Massachusetts Body of Liberties

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The Massachusetts Body of Liberties was the first legal code established by European colonists in New England. Compiled by the Puritan minister Nathaniel Ward, the laws were established by the Massachusetts General Court in 1641. The Body of Liberties begins by establishing the exclusive right of the General Court to legislate and dictate the "Countenance of Authority".

In 1684 King Charles II revoked the Body of Liberties and reinstated English law over the Commonwealth. When King James II established the Massachusetts Colony the Body of Liberties took effect[citation needed] and remained so until it was replaced by the 1691 Provincial Charter.[1]

Rights acknowledged by the Body of Liberties[edit]

The Body of Liberties was one of the earliest protections of individual rights in America.[2] Unlike many of the English sources of the time, the Body of Liberties were express in many of their grants and far more supportive of individual rights.[2] Despite these grants, the rights were modifiable by the General Court.

To varying degrees, the document contained rights that would later be included in the Bill of Rights. Many of the other rights are now considered fundamental components of procedural due process, such as rights to notice and hearing before the court. The rights also contained in the Bill of Rights included freedom of speech, a right against uncompensated takings, a right to bail, a right to jury trial, a right against cruel and unusual punishment, and a right against double jeopardy.[2]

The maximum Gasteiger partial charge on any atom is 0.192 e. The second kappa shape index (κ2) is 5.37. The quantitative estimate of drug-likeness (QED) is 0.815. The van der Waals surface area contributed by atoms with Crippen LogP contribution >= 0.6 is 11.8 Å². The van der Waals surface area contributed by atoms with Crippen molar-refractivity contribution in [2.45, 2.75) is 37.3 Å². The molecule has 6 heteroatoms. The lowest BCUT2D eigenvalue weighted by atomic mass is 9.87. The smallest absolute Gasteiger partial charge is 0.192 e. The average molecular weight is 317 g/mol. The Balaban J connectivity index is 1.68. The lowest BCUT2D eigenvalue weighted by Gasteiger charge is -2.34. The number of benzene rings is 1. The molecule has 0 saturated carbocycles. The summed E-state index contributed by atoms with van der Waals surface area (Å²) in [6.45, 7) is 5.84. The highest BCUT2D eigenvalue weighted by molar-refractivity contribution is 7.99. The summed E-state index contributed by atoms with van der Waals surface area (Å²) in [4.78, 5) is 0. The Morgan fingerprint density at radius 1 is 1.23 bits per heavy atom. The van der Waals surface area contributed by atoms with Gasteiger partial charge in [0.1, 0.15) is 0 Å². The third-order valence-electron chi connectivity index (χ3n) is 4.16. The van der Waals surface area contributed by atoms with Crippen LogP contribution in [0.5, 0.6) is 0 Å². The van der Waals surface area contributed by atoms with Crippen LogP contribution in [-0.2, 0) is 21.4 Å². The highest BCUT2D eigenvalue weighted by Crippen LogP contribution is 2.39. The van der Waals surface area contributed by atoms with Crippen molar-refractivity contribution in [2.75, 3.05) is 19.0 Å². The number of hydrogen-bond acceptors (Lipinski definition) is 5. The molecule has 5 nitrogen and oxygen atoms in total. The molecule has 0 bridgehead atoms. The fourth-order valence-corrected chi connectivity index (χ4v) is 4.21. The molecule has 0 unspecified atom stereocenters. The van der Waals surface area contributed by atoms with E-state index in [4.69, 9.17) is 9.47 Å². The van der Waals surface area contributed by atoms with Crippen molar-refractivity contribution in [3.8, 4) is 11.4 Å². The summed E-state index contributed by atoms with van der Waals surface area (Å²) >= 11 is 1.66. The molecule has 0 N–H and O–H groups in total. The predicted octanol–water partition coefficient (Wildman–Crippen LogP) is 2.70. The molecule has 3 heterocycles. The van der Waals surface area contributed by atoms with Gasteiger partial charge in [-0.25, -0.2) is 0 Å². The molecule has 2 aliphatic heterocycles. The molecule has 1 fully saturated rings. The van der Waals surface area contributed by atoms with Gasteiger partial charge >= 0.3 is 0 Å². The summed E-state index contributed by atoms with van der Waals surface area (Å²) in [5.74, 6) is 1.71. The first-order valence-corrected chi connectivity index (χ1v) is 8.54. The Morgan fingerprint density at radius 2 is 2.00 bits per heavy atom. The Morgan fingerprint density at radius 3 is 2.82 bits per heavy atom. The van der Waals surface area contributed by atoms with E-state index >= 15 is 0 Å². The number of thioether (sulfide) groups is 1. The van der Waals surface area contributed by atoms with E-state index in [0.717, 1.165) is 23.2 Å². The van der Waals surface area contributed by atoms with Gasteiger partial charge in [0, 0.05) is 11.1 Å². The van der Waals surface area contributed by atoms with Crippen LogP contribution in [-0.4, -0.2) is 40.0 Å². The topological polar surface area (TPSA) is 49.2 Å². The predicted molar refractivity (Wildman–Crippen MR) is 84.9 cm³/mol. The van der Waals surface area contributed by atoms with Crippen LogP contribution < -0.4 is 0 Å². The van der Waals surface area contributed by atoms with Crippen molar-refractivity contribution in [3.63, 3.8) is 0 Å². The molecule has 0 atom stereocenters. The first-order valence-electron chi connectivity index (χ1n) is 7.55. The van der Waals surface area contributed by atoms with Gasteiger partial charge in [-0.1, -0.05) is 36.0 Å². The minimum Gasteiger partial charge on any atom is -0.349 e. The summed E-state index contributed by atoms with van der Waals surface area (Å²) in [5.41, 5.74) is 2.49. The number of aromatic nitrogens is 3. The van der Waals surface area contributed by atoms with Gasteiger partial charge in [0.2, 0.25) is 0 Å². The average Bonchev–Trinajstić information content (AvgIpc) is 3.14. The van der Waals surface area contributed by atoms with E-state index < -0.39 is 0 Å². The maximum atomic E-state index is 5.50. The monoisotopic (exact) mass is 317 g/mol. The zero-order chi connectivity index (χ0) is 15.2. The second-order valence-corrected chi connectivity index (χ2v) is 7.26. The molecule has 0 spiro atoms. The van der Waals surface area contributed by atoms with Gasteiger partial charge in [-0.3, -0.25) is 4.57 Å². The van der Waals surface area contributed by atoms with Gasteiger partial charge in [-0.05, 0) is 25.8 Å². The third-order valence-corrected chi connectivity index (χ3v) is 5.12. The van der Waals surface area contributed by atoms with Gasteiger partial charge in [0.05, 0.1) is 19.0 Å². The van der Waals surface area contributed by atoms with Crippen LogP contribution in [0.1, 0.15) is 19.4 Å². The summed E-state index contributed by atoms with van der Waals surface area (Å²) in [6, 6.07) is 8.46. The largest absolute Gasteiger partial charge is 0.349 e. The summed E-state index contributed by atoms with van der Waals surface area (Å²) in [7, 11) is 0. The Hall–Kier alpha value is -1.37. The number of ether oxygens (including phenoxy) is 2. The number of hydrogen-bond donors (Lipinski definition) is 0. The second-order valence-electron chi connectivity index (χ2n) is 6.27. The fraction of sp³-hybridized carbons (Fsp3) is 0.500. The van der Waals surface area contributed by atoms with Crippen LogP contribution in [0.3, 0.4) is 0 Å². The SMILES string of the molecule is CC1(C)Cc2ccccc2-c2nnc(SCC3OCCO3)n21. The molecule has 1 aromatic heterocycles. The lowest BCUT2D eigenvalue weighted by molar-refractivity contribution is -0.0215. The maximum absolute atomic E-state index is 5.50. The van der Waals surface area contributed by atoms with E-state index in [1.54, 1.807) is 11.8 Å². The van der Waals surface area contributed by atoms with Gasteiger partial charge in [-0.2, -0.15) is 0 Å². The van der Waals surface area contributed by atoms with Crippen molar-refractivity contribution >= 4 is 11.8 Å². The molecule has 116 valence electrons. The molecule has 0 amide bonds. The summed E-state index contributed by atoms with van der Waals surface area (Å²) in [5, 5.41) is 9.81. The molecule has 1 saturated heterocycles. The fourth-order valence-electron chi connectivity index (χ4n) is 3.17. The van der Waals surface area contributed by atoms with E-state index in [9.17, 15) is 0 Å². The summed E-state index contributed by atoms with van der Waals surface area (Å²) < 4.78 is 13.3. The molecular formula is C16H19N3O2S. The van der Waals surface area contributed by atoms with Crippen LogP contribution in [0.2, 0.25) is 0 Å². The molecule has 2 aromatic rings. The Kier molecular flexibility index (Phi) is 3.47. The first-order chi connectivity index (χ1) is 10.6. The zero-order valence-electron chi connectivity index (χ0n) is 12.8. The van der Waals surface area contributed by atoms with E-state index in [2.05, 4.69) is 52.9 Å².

In addition to those, the Body of Liberties also contained other individual rights, including: a prohibition of a compulsory draft except for territorial defense; a prohibition of monopolies, "No monopolies shall be granted or allowed amongst us, but of such new Inventions that are profitable to the Countrie, and that for a short time."; prohibition of an estate tax; the freedom of all "house holders" to fishing and fowling on public lands.

Some of the liberties legislated are explicitly cited as originating from biblical sources. While many of the liberties established still exist in both and law and practice in the Commonwealth today, some do not.

External links[edit]

References[edit]

  1. ^ Encyclopedia of American civil liberties, Volume 1, Ed. Paul Finkelman, entry written by Sherrow Pinder, CRC Press, 2006, ISBN 0-415-94342-6, page 979.
  2. ^ a b c Bernard Schwartz, The great rights of mankind: a history of the American Bill of Rights, Rowman & Littlefield, 1992, 0945612281, page 51.